Carolina Hurricanes: Justin Williams — The right wing turns only 26 on Oct. 4, but over the past two seasons, he’s arguably become Carolina’s most reliable player, thanks to the fact that he hasn’t missed a regular-season game during that span. His 33 goals lead the club in 2006-07, but is he surrounded by enough firepower to get the Hurricanes back to the postseason?
Florida Panthers: Cory Murphy — He’s a rookie defenseman but hardly a kid after spending the past six seasons playing overseas, and the Panthers may have hit the jackpot with this 29-year-old. The former Colgate University defenseman won the Lasse Oksanen Trophy in 2006-07 as the Finnish League’s Most Valuable Player. In 45 games with HIFK Helsinki, Murphy put up 50 points (13 goals, 37 assists) and a plus-17 rating.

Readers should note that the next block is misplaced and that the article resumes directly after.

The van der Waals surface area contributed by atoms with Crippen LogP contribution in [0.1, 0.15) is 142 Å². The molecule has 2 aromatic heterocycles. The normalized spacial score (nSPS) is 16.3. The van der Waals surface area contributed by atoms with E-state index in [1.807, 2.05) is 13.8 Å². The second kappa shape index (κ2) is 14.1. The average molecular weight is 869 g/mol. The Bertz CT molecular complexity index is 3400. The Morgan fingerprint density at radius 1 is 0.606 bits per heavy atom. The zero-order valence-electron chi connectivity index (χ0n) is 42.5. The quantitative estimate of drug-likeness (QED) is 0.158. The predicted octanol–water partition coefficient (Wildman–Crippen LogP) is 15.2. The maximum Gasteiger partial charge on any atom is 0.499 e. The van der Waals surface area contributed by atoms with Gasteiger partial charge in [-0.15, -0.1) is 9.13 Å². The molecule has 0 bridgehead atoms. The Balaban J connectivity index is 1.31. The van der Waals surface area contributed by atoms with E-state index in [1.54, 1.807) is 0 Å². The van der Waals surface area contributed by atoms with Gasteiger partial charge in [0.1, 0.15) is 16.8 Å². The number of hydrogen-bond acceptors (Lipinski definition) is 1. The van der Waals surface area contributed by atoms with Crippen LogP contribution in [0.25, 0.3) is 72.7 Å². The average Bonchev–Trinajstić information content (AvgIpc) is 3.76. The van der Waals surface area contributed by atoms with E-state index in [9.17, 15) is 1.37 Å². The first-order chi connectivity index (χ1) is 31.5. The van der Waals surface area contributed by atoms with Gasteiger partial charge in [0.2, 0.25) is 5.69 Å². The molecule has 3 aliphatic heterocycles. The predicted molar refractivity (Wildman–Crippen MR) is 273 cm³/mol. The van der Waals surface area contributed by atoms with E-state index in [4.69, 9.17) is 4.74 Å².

Montreal Canadiens: Mike Komisarek — The Long Island native performed solidly in his second full season on the Habs’ blue line, recording 96 penalty minutes and a plus-7 rating while appearing in all 82 games. He will be relied upon more in Year 3, but the additions of Roman Hamrlik and Patrice Brisebois should help ease the load.
New Jersey Devils: Dainius Zubrus — Devils GM Lou Lamoriello went out and signed Zubrus to a big-money, six-year deal in an effort to offset the losses of Scott Gomez and Brian Rafalski. But the 29-year-old center-right wing has never scored 25 goals in a season. Did Lamoriello overpay, or will Zubrus show the world he’s worth every penny?